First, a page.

Well that sounds interesting, doesn’t it? I certainly thought it did! And it's the best place to start because that blurb drew me in pretty quickly. Unfortunately that piece is a bit misleading. I don’t know about you but from reading that, I thought those would be adventures he’d be taking while working as a lamplighter. It certainly insinuates that, don’t you think?But that would have to be a no. The whole book, all 311 (not including the 121 pages of reference) pages, is about Rossamu [...]

    21. Книжни Криле on said:

      „Monster Blood Tattoo” или „Татуировка с чудовищна кръв” може и да звучи като име на хеви метъл албум, но всъщност това е заглавието на фентъзи трилогията на Дейвид М. Корниш (изд. „MBG Books”). И съдейки по „Сирак”, първата й част (която е и дебют за своя автор), това трябва да е една от [...]

    22. Sheridan Kunde on said:

      I absolutely love the world creation and the effort that has gone into making this book such an immersive and complete experience for the reader.

    23. Estott on said:

      Characters, plot, world-building, all splendid. Rich and elaborate writing. The author's illustrations are great

    24. Mary Ellen on said:

      4.79 stars! I can't give it a full five because- it wasn't an absolute page turner. I was able to set this book down quite a few times. BUT - I kept picking it back up! Usually if I can't finish a book in 2 or 3 settings, it's just not going to happen. But it took me quite a few days to finish! I already have the second one and I can't wait to get started.

    25. Jannah (Cloud Child) on said:

      4.5One of my all time favourite fantasy series. This story is thoroughly within its own original world and own dictionary. Enough to be understood by the layman however well in need of a glossary which is helpfully added at the end taking up 40% of the book!Each chapter also begins with an unfamiliar word and its definition giving clues to what next is to unfold. Illustrations of the characters and monsters mentioned are spread throughout the chapters. This is the world of the Half-Continent is [...]

    26. Martine on said:

      Imagine living in a world, where pirates are called vinegaroons because the colored seas smell like vinegar. Imagine living in a world that’s inhabited by monsters, where every day can become a fight for survival. And now, imagine the hero of the story in this world has a girl’s name, is lame at stick –fighting and making knots but good with letters and math. Meet Rossamünd Bookchild, who is, like all the other book children, a foundling.Now, I could mope why all the good heroes grow up p [...]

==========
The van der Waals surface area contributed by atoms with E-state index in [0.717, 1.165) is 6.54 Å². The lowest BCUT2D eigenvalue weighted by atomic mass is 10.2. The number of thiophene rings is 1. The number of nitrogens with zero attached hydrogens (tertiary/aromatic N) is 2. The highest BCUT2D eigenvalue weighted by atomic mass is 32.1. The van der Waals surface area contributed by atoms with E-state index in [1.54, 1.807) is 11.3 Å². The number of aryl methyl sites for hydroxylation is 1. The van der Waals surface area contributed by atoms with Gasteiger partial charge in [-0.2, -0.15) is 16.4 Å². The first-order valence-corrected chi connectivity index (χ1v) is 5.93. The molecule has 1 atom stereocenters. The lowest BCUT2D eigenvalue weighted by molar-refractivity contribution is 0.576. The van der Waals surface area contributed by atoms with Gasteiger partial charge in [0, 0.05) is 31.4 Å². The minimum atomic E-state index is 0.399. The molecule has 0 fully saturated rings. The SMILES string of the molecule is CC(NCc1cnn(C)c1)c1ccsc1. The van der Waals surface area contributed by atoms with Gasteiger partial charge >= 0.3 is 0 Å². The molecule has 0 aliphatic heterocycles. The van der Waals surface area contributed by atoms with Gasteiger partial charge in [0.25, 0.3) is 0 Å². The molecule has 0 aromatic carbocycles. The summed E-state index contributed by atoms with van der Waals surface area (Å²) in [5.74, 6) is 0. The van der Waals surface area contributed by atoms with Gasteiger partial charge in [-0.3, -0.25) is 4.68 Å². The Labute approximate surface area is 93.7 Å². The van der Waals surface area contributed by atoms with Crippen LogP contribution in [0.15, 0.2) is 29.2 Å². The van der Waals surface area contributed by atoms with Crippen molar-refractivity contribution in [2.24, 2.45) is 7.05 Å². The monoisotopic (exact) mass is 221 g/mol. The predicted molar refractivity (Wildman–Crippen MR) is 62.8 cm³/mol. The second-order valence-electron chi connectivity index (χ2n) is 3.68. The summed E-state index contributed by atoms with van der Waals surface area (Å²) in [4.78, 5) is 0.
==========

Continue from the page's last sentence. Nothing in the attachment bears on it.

27. Anni (Tea in the Treetops) on said:

      Review originally posted on The Oaken Bookcase on July 23, 2012.A quick note on the Audio book version: I didn't feel this book translated well to audio format at all. The paper version has an enormous glossary at the back, illustrations and maps. The story itself, however, was brilliant.ReviewFoundling is the first part in the story of Rossamünd, the orphan boy with a girl’s name. Teased mercilessly by the other children at Madam Opera’s Estimable Marine Society for Foundling Boys and Girl [...]

    28. Jesse on said:

      An enchanting book full of unforgettable characters, crazy adventures, and a good solid story--and if that isn't enough, absolutely brilliant illustrations, a glossary so huge it's practically a book of its own, and maps of such intrigue and quality I've never seen before! Wow!! What a treasure!!!There is a lot to like, here, and much of it is a breath of fresh air. Though fantasy, of a sort, it is set in a time period roughly equivalent to the first half of our 19th century. I was fascinated by [...]

    29. Loren on said:

      From ISawLightningFallEvery once in a blue moon you happen across a novel that pulls everything together, bundling interesting characters, big themes, an engaging plot and a winning style into a single package. But such books are rare. Even an extremely talented author has a hard time producing more than one in a career. Still, efforts that fall short of that Platonic ideal often excel in a narrower range, making up for their deficiencies with depth in other areas. One such example is D.M. Corni [...]